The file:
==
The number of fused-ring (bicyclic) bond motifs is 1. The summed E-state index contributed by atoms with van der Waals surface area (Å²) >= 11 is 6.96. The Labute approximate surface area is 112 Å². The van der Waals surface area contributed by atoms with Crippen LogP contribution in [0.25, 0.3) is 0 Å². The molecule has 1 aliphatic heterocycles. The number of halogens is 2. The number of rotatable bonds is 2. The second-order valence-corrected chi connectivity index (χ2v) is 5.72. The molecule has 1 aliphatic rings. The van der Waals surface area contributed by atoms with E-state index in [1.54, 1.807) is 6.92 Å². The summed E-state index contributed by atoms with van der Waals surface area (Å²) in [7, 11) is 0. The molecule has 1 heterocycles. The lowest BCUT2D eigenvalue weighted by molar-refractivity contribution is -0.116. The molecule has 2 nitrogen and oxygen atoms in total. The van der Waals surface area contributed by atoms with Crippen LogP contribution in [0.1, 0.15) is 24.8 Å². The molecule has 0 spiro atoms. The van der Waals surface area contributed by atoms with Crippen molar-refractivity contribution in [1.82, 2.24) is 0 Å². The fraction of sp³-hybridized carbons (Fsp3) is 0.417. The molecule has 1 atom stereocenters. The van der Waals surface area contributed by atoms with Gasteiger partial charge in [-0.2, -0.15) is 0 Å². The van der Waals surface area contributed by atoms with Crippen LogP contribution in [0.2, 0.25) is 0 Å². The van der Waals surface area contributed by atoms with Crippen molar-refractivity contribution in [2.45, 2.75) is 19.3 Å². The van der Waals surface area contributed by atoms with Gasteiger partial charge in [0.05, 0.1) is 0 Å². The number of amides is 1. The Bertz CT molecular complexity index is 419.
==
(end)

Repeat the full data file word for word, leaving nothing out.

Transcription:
The number of fused-ring (bicyclic) bond motifs is 1. The summed E-state index contributed by atoms with van der Waals surface area (Å²) >= 11 is 6.96. The Labute approximate surface area is 112 Å². The van der Waals surface area contributed by atoms with Crippen LogP contribution in [0.25, 0.3) is 0 Å². The molecule has 1 aliphatic heterocycles. The number of halogens is 2. The number of rotatable bonds is 2. The second-order valence-corrected chi connectivity index (χ2v) is 5.72. The molecule has 1 aliphatic rings. The van der Waals surface area contributed by atoms with E-state index in [1.54, 1.807) is 6.92 Å². The summed E-state index contributed by atoms with van der Waals surface area (Å²) in [7, 11) is 0. The molecule has 1 heterocycles. The lowest BCUT2D eigenvalue weighted by molar-refractivity contribution is -0.116. The molecule has 2 nitrogen and oxygen atoms in total. The van der Waals surface area contributed by atoms with Crippen LogP contribution in [0.1, 0.15) is 24.8 Å². The molecule has 0 spiro atoms. The van der Waals surface area contributed by atoms with Crippen molar-refractivity contribution in [1.82, 2.24) is 0 Å². The fraction of sp³-hybridized carbons (Fsp3) is 0.417. The molecule has 1 atom stereocenters. The van der Waals surface area contributed by atoms with Gasteiger partial charge in [-0.2, -0.15) is 0 Å². The van der Waals surface area contributed by atoms with Crippen LogP contribution in [0.2, 0.25) is 0 Å². The van der Waals surface area contributed by atoms with Crippen molar-refractivity contribution in [2.45, 2.75) is 19.3 Å². The van der Waals surface area contributed by atoms with Gasteiger partial charge in [0.05, 0.1) is 0 Å². The number of amides is 1. The Bertz CT molecular complexity index is 419.